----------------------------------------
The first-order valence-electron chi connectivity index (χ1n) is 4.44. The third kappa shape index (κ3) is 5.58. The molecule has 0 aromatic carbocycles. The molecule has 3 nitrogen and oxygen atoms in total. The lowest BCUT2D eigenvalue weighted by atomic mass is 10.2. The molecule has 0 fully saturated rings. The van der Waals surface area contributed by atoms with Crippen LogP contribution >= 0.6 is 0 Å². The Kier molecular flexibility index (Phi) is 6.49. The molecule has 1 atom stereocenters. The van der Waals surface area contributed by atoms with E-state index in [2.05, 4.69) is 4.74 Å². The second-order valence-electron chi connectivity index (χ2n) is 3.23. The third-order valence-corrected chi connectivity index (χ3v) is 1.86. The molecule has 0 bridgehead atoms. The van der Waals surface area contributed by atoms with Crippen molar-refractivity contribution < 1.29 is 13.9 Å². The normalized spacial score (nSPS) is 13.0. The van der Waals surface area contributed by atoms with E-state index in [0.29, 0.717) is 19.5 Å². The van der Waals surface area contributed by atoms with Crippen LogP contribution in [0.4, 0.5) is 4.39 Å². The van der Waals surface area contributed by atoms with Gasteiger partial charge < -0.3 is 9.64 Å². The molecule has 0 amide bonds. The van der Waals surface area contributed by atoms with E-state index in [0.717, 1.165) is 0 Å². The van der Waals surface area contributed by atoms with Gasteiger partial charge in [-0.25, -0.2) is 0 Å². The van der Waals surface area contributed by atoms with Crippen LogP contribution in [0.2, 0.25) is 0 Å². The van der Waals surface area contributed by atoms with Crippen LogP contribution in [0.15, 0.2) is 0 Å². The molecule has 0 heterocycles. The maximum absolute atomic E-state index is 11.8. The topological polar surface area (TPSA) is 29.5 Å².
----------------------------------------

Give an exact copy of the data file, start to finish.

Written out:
The first-order valence-electron chi connectivity index (χ1n) is 4.44. The third kappa shape index (κ3) is 5.58. The molecule has 0 aromatic carbocycles. The molecule has 3 nitrogen and oxygen atoms in total. The lowest BCUT2D eigenvalue weighted by atomic mass is 10.2. The molecule has 0 fully saturated rings. The van der Waals surface area contributed by atoms with Crippen LogP contribution >= 0.6 is 0 Å². The Kier molecular flexibility index (Phi) is 6.49. The molecule has 1 atom stereocenters. The van der Waals surface area contributed by atoms with E-state index in [2.05, 4.69) is 4.74 Å². The second-order valence-electron chi connectivity index (χ2n) is 3.23. The third-order valence-corrected chi connectivity index (χ3v) is 1.86. The molecule has 0 bridgehead atoms. The van der Waals surface area contributed by atoms with Crippen molar-refractivity contribution < 1.29 is 13.9 Å². The normalized spacial score (nSPS) is 13.0. The van der Waals surface area contributed by atoms with E-state index in [0.29, 0.717) is 19.5 Å². The van der Waals surface area contributed by atoms with Crippen LogP contribution in [0.4, 0.5) is 4.39 Å². The van der Waals surface area contributed by atoms with Gasteiger partial charge < -0.3 is 9.64 Å². The molecule has 0 amide bonds. The van der Waals surface area contributed by atoms with E-state index in [0.717, 1.165) is 0 Å². The van der Waals surface area contributed by atoms with Gasteiger partial charge in [-0.25, -0.2) is 0 Å². The van der Waals surface area contributed by atoms with Crippen LogP contribution in [0.2, 0.25) is 0 Å². The van der Waals surface area contributed by atoms with Crippen LogP contribution in [0.15, 0.2) is 0 Å². The molecule has 0 heterocycles. The maximum absolute atomic E-state index is 11.8. The topological polar surface area (TPSA) is 29.5 Å².